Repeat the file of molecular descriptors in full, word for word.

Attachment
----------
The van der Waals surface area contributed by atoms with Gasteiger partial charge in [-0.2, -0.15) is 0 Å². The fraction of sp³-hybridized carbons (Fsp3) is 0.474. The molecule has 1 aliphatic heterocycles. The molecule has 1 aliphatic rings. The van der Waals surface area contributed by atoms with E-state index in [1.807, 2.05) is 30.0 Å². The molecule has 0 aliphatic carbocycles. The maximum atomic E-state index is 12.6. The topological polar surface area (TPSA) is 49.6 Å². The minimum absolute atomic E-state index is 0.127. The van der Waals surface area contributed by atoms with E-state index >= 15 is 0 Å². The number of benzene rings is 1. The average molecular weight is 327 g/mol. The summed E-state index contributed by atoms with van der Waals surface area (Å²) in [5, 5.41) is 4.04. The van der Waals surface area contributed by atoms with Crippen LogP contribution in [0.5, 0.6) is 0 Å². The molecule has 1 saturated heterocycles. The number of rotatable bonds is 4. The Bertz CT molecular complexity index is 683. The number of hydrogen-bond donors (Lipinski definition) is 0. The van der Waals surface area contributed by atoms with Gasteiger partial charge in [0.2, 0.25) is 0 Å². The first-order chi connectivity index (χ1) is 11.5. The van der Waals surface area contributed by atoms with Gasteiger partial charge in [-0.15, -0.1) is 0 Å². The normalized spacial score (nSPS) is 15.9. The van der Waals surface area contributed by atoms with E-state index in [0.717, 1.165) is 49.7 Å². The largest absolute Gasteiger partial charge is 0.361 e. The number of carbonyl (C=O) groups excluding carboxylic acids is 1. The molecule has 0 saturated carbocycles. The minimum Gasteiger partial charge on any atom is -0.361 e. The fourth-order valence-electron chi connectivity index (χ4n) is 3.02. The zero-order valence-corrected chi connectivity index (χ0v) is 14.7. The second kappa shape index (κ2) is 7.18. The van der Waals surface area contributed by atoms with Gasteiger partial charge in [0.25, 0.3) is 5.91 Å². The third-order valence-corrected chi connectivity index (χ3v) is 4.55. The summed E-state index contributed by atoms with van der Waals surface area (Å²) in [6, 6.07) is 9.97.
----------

The van der Waals surface area contributed by atoms with Gasteiger partial charge in [-0.2, -0.15) is 0 Å². The fraction of sp³-hybridized carbons (Fsp3) is 0.474. The molecule has 1 aliphatic heterocycles. The molecule has 1 aliphatic rings. The van der Waals surface area contributed by atoms with E-state index in [1.807, 2.05) is 30.0 Å². The molecule has 0 aliphatic carbocycles. The maximum atomic E-state index is 12.6. The topological polar surface area (TPSA) is 49.6 Å². The minimum absolute atomic E-state index is 0.127. The van der Waals surface area contributed by atoms with E-state index >= 15 is 0 Å². The number of benzene rings is 1. The average molecular weight is 327 g/mol. The summed E-state index contributed by atoms with van der Waals surface area (Å²) in [5, 5.41) is 4.04. The van der Waals surface area contributed by atoms with Crippen LogP contribution in [0.5, 0.6) is 0 Å². The molecule has 1 saturated heterocycles. The number of rotatable bonds is 4. The Bertz CT molecular complexity index is 683. The number of hydrogen-bond donors (Lipinski definition) is 0. The van der Waals surface area contributed by atoms with Gasteiger partial charge in [0.2, 0.25) is 0 Å². The first-order chi connectivity index (χ1) is 11.5. The van der Waals surface area contributed by atoms with Gasteiger partial charge in [-0.15, -0.1) is 0 Å². The normalized spacial score (nSPS) is 15.9. The van der Waals surface area contributed by atoms with E-state index in [0.717, 1.165) is 49.7 Å². The largest absolute Gasteiger partial charge is 0.361 e. The number of carbonyl (C=O) groups excluding carboxylic acids is 1. The molecule has 0 saturated carbocycles. The minimum Gasteiger partial charge on any atom is -0.361 e. The fourth-order valence-electron chi connectivity index (χ4n) is 3.02. The zero-order valence-corrected chi connectivity index (χ0v) is 14.7. The second kappa shape index (κ2) is 7.18. The van der Waals surface area contributed by atoms with Gasteiger partial charge in [0.25, 0.3) is 5.91 Å². The third-order valence-corrected chi connectivity index (χ3v) is 4.55. The summed E-state index contributed by atoms with van der Waals surface area (Å²) in [6, 6.07) is 9.97.